1. Alan Jacobs seems to be delving into the area of thought spaces provided by blogs and blogging.

      In my view, they come out of a cultural tradition of commonplace books becoming digital and more social in the the modern era. Jacobs is obviously aware of the idea of Zettelkasten, but possibly hasn't come across the Sonke Ahrens' book on smart notes or the conceptualization of the "digital garden" stemming from Mike Caulfield's work.

      He's also acquainted with Robin Sloane, though it's unclear if he's aware of the idea of Stock and Flow.

  3. Jun 2021
  4. May 2021
    1. The conversational feed design of email inboxes, group chats, and InstaTwitBook is fleeting – they're only concerned with self-assertive immediate thoughts that rush by us in a few moments.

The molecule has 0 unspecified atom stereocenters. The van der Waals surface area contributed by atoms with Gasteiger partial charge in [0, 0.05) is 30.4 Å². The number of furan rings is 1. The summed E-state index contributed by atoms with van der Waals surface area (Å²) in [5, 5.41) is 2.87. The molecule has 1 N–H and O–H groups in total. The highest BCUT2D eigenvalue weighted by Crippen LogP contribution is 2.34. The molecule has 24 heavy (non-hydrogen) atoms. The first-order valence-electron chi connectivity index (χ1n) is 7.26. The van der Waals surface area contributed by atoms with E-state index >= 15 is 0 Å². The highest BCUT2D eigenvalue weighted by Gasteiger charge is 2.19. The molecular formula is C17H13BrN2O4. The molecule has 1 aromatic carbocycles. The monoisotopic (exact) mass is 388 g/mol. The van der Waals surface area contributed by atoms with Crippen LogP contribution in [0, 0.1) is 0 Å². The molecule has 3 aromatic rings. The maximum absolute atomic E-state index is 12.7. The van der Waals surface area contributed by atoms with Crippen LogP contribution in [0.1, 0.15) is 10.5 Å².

The streamification of the web had already taken hold enough by this point. Anil Dash had an essay in 2012 entitled Stop Publishing Web Pages which underlined this point.

  5. Apr 2021
    1. What you want is not to detect if stdin is a pipe, but if stdin/stdout is a terminal.

      The OP wasn't wrong in exactly the way this comment implies: he didn't just ask how to detect whether stdin is a pipe. The OP actaully asked how to detect whether it is a terminal or a pipe. The only mistake he made, then, was in assuming those were the only two possible alternatives, when in fact there is (apparently) a 3rd one: that stdin is redirected from a file (not sure why the OS would need to treat that any differently from a pipe/stream but apparently it does).